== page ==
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"They're not about dying and giving up": Here's how the Irish public misunderstands hospices

Our Lady’s Hospice in Harold’s Cross has a hair salon, a therapy golden retriever Rían, and an oratory to host services such as christenings and weddings.

Image: Shutterstock/DONOT6_STUDIO

IRELAND’S POPULATION OF over-65s is projected to almost triple to 1.4 million by 2046 – those over 80 years are due to quadruple over the same period.

Living longer means most of us will have more complex palliative health needs – but what does that mean?

A survey released earlier this month said that 55% of adults surveyed in Ireland had a basic or minimal understanding of what palliative care is.

Among that 55% of respondents, 27% were said to have a basic understanding; 12% a low level and 16% said that they did not understand what palliative care involves at all.

The head of the All Ireland Institute of Hospice and Palliative Care (AIIHPC) Karen Charnley said “it’s very important that the public are well informed and feel comfortable to discuss their concerns beyond the diagnosis of illness that cannot be cured”.

Dr Joan Cunningham, Medical Director of Our Lady’s Hospice and Care Services in Harold’s Cross, told TheJournal.ie that the biggest misunderstanding is that hospices are places ‘you go to die’.

“When I was starting out as a doctor I had an appointment to meet a consultant at a hospice ward, and the consultant didn’t turn up. And that stood out to me. [We need to be] teaching our medical students that [hospices] are not about dying and giving up.”

Wideshot Front 2 Our Lady's Hospice In Harold's Cross. The blue building was a hospice since the 1870s.

Palliative care has evolved quite a bit in the past few years from being medically-focused to adopting a “more holistic approach” in the 1990s.

One of the major changes is that hospices were almost exclusively for patients suffering from malignant forms of cancer. Now, although cancer patients still make up a big proportion of those in palliative care, hospices house patients with a various conditions – including motor neuron diseases and heart failure – in patients aged 16 years and older.

Another is that new technologies mean that treatments for terminal illnesses are evolving all the time – so not everyone who enters a hospice dies there.

There are 32 hospice services in Ireland, with most of these offering five-day services (Dr Cunningham says 7-day-services should be the gold standard, as if something happens outside this time – “who do you ring?”)

Our Lady’s Hospice is one of the largest hospice centre, and has had a hospice on its Harold’s Cross site since the 1870s. Its on-site services include a hair salon, a therapy golden retriever Rían (which is the Irish for ‘little king’), and an oratory to host services such as christenings and weddings.

There is also a playroom for children of patients. Barbara, Our Lady’s Hospice Day Hospice Manager, says that although people might try to hide it from their children, that they do understand what’s going on.

The Irish have always been okay with death, we celebrate deaths in the form of wakes, and they’re emotional times but in Ireland we’re okay with death. It’s the dying part that people have a problem with, because they don’t know what’s coming, and wonder ‘will there be pain?’ and ‘what will happen to my family after I’m gone?’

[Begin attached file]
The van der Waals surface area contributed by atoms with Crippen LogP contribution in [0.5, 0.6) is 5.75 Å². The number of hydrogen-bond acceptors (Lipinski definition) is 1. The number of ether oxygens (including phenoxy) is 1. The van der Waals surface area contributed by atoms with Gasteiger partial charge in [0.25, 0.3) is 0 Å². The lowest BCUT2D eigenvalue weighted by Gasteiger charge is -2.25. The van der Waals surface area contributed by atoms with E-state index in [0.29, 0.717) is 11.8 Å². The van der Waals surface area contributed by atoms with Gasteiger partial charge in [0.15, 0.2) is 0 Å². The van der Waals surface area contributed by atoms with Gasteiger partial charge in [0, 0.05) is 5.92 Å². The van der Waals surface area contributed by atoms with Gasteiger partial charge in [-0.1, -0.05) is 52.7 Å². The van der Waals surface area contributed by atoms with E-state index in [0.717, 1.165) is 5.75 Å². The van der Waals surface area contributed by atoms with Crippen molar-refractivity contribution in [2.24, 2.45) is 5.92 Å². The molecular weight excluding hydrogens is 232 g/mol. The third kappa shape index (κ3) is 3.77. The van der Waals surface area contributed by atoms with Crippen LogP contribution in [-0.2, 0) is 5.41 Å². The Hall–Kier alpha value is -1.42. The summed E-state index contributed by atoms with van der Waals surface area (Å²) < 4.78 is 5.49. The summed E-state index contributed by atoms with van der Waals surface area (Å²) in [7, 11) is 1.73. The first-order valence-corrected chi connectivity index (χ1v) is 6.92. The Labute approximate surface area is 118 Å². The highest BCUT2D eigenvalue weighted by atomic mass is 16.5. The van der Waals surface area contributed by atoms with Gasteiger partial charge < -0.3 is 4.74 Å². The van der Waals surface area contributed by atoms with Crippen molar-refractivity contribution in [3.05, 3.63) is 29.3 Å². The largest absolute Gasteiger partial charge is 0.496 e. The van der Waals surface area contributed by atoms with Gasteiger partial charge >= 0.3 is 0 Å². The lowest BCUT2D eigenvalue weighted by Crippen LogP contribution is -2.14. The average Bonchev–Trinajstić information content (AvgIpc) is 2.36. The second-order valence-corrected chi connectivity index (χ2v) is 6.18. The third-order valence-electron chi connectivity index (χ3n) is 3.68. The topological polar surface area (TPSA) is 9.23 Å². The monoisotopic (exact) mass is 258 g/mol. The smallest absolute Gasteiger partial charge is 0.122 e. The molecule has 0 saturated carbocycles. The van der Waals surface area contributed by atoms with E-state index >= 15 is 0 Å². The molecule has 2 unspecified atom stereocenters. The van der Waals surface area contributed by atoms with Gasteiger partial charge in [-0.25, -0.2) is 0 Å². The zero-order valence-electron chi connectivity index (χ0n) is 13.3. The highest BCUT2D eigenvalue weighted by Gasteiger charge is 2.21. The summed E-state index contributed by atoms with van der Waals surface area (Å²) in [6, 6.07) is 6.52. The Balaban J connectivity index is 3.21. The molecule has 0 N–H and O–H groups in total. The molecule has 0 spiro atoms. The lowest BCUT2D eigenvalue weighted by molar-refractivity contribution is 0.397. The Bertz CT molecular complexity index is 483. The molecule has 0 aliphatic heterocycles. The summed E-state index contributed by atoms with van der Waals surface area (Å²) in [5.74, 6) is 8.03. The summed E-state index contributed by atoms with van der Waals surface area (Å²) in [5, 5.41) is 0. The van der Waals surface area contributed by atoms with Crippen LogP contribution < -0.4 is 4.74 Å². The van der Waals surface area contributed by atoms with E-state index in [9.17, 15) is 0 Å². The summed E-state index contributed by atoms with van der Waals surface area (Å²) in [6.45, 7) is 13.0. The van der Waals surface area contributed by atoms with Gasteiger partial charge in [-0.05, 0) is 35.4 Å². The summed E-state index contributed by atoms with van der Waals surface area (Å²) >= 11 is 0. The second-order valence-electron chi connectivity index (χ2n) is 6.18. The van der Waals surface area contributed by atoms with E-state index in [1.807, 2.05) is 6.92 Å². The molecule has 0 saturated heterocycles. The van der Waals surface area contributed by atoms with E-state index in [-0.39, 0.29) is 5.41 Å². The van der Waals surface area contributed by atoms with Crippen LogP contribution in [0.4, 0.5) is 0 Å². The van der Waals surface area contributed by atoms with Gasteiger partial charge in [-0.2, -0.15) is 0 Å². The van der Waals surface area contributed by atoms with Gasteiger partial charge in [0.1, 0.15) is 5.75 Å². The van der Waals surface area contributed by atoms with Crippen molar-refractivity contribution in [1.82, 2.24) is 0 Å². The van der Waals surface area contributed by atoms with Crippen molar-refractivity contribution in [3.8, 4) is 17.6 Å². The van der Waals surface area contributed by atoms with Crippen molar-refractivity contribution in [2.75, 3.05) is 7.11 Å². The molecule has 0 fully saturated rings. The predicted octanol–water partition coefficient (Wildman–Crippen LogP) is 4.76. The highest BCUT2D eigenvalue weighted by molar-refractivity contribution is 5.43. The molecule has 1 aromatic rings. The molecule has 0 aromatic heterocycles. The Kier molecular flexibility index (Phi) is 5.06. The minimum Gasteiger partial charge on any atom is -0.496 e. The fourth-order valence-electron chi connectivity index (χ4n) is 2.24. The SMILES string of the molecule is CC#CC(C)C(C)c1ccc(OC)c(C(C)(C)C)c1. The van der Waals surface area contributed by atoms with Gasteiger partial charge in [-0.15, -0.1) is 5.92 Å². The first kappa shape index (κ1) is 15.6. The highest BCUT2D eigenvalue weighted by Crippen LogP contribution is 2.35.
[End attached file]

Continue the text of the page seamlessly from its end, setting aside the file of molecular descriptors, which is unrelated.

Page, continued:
She adds that although patients do go through the seven steps of grieving, they don’t always hit the person in that order: “Often they are perfectly accepting, and then later on they’ll get angry, and that’s fine and you have to let them”.

‘It’s very personal’

shutterstock_367441571 Source: Shutterstock/Ocskay Bence

Recently, the focus of hospice care has been on creating “a more patient-centred approach” – which means giving them and their family more choices and information over what they can do.

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Dr Cunningham, who has been working in the industry for 15 years, says:

“Care assistants, who attend to patients’ personal care such as their toiletry needs, will often be told something particularly profound by the patient. And that will be shared around the team and influence their care.”

When asked how nurses, doctors and volunteers who work at hospices deal with meeting patients who are under extreme stress, having been given the worst news, she says that it’s part of the job, and that everyone who’s here “chose to be here”:

“It can be extraordinarily sad, and there will be stories that you will take with you, but everyone is here because they want to make a difference. And if a story does affect you, usually because you can identify with a person, that’s when you tell your team and someone might say “It’s okay, I’ll take over from here”.

It’s not all sad memories that stick with you either – it’s the small moments that make people so happy – when pain is controlled, when a patient reaches a birthday, or when they get married in the hospice.

Barbara adds:

“We’re always encouraging the junior staff to talk to each other about their day, and there are therapeutic supports available – it’s very personal, very personal.”

Palliative Care Week runs from 3-8 October and aims to remind people of the services available when someone develop a life-limiting condition.

Read: ‘At the moment it’s just horrendous out there’: The challenges facing Ireland’s carers

Read: “There are worse things than dying” – how Irish medical workers deal with the final journey

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